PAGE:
On Friday, the Wisconsin Judicial Commission filed a formal ethics complaint against Wisconsin Supreme Court Justice David Prosser for his role in a June altercation with Justice Ann Walsh Bradley. This is a surprising development, at least for those of us outside Wisconsin. Official inquiries were launched, and it appeared the controversy was over when no charges were filed. Not so fast. The wheels of the Wisconsin Judicial Commission turn more slowly than that. The Journal-Sentinel reports:
The commission asked the high court to send the case to a panel of three appeals court judges to consider whether Prosser violated three ethics rules. The panel’s findings would then be sent to the high court, the only body that could make a binding ruling against Prosser.
The confrontation between Prosser and Bradley occurred in front of all but one of the other justices, who will have to decide whether to weigh in on the case or step aside. Stepping aside would effectively end the case.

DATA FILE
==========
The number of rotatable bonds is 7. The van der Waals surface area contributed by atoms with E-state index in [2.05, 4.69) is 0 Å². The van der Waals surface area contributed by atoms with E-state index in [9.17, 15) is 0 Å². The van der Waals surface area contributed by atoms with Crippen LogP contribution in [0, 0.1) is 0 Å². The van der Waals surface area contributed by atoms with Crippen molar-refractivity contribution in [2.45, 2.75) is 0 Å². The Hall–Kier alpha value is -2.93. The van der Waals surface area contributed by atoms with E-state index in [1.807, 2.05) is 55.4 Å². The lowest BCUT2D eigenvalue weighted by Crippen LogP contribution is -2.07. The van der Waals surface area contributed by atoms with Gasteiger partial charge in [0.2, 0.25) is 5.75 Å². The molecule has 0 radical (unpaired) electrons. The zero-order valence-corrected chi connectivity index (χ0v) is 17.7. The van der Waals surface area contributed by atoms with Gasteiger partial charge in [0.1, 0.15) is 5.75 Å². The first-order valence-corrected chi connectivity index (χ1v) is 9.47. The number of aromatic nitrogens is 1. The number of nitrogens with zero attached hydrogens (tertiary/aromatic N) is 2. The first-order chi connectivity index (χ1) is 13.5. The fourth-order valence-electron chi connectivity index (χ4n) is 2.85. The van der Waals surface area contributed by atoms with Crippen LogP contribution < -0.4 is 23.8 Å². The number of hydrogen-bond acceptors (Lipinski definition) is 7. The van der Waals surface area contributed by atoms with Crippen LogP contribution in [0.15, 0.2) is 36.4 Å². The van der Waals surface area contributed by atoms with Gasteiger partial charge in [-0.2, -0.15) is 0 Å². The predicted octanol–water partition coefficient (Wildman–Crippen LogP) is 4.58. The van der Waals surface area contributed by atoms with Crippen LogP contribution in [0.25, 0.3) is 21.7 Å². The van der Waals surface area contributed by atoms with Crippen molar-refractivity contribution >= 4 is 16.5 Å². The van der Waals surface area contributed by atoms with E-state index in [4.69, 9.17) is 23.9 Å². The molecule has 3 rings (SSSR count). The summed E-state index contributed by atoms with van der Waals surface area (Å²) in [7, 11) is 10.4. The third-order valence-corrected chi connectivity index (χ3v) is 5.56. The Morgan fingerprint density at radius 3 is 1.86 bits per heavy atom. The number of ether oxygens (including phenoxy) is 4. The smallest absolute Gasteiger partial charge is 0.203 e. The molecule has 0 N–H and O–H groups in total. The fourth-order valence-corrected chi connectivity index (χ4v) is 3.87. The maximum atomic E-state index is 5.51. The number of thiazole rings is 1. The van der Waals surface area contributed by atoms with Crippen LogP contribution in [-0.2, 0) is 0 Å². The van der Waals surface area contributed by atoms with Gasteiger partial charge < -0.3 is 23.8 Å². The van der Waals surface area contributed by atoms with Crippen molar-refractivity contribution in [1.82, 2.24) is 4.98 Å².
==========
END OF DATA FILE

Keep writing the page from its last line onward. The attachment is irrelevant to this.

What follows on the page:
“This is not about whether Justice Prosser is a good or bad guy,” said Franklyn Gimbel, a prominent Milwaukee lawyer who was hired as special prosecutor by the Judicial Commission. “This is not about whether Justice Prosser is a good or bad judge. This is not about his judicial philosophies. It is about whether or not his behavior on June 13, 2011, was violative of the ethical requirements for a judge.”
Prosser issued a statement Friday criticizing the commission’s complaint, suggesting it is politically motivated. He said the commission is “trying to accomplish through this prosecution what some of its members failed to achieve at the ballot box.”